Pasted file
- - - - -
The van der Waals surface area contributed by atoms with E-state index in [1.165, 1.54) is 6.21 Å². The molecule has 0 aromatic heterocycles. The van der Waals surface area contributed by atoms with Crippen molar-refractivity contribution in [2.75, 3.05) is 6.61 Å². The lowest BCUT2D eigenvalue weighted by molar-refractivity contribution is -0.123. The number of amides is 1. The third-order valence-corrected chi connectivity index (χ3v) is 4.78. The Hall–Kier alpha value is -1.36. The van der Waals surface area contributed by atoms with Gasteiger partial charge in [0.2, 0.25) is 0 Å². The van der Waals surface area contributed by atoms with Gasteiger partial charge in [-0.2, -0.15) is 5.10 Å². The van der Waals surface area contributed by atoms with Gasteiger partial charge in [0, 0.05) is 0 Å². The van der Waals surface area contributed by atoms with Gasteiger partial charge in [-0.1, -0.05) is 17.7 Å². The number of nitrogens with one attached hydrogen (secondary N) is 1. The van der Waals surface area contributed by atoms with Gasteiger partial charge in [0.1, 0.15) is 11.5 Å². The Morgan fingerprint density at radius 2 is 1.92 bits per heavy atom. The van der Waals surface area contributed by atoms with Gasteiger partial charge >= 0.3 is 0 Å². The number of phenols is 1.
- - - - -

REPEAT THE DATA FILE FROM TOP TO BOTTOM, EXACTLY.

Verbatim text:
The van der Waals surface area contributed by atoms with E-state index in [1.165, 1.54) is 6.21 Å². The molecule has 0 aromatic heterocycles. The van der Waals surface area contributed by atoms with Crippen molar-refractivity contribution in [2.75, 3.05) is 6.61 Å². The lowest BCUT2D eigenvalue weighted by molar-refractivity contribution is -0.123. The number of amides is 1. The third-order valence-corrected chi connectivity index (χ3v) is 4.78. The Hall–Kier alpha value is -1.36. The van der Waals surface area contributed by atoms with Gasteiger partial charge in [0.2, 0.25) is 0 Å². The van der Waals surface area contributed by atoms with Gasteiger partial charge in [-0.2, -0.15) is 5.10 Å². The van der Waals surface area contributed by atoms with Gasteiger partial charge in [0, 0.05) is 0 Å². The van der Waals surface area contributed by atoms with Gasteiger partial charge in [-0.1, -0.05) is 17.7 Å². The number of nitrogens with one attached hydrogen (secondary N) is 1. The van der Waals surface area contributed by atoms with Gasteiger partial charge in [0.1, 0.15) is 11.5 Å². The Morgan fingerprint density at radius 2 is 1.92 bits per heavy atom. The van der Waals surface area contributed by atoms with Gasteiger partial charge >= 0.3 is 0 Å². The number of phenols is 1.